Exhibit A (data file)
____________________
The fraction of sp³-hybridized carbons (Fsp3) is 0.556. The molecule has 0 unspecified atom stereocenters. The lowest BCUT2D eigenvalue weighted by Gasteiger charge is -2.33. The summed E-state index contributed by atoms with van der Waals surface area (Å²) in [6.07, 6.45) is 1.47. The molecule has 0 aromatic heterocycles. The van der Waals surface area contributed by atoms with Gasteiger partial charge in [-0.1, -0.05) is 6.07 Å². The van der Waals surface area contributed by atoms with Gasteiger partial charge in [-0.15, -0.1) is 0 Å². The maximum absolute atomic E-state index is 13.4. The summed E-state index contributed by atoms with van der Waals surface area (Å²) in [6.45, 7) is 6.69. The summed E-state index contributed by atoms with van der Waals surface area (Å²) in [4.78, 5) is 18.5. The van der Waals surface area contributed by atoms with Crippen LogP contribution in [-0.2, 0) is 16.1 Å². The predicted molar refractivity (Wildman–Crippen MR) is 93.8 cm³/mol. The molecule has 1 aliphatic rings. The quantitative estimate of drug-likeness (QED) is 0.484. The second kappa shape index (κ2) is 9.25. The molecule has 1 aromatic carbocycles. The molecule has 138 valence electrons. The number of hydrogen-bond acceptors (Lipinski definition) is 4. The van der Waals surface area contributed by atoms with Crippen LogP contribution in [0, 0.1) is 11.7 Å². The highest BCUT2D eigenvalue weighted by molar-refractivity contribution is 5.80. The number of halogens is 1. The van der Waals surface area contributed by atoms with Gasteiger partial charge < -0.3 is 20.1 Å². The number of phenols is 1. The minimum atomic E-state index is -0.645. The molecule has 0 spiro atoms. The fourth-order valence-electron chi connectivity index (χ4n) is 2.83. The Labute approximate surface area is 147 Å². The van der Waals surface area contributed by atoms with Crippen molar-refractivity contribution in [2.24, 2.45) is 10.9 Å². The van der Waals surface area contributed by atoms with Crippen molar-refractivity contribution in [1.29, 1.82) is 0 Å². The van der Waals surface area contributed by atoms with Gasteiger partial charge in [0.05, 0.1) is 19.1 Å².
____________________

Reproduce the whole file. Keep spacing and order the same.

The fraction of sp³-hybridized carbons (Fsp3) is 0.556. The molecule has 0 unspecified atom stereocenters. The lowest BCUT2D eigenvalue weighted by Gasteiger charge is -2.33. The summed E-state index contributed by atoms with van der Waals surface area (Å²) in [6.07, 6.45) is 1.47. The molecule has 0 aromatic heterocycles. The van der Waals surface area contributed by atoms with Gasteiger partial charge in [-0.1, -0.05) is 6.07 Å². The van der Waals surface area contributed by atoms with Gasteiger partial charge in [-0.15, -0.1) is 0 Å². The maximum absolute atomic E-state index is 13.4. The summed E-state index contributed by atoms with van der Waals surface area (Å²) in [6.45, 7) is 6.69. The summed E-state index contributed by atoms with van der Waals surface area (Å²) in [4.78, 5) is 18.5. The van der Waals surface area contributed by atoms with Crippen LogP contribution in [-0.2, 0) is 16.1 Å². The predicted molar refractivity (Wildman–Crippen MR) is 93.8 cm³/mol. The molecule has 1 aliphatic rings. The quantitative estimate of drug-likeness (QED) is 0.484. The second kappa shape index (κ2) is 9.25. The molecule has 1 aromatic carbocycles. The molecule has 138 valence electrons. The number of hydrogen-bond acceptors (Lipinski definition) is 4. The van der Waals surface area contributed by atoms with Crippen LogP contribution in [0, 0.1) is 11.7 Å². The highest BCUT2D eigenvalue weighted by molar-refractivity contribution is 5.80. The number of halogens is 1. The van der Waals surface area contributed by atoms with Gasteiger partial charge < -0.3 is 20.1 Å². The number of phenols is 1. The minimum atomic E-state index is -0.645. The molecule has 0 spiro atoms. The fourth-order valence-electron chi connectivity index (χ4n) is 2.83. The Labute approximate surface area is 147 Å². The van der Waals surface area contributed by atoms with Crippen molar-refractivity contribution in [2.24, 2.45) is 10.9 Å². The van der Waals surface area contributed by atoms with Crippen molar-refractivity contribution in [1.29, 1.82) is 0 Å². The van der Waals surface area contributed by atoms with Gasteiger partial charge in [0.05, 0.1) is 19.1 Å².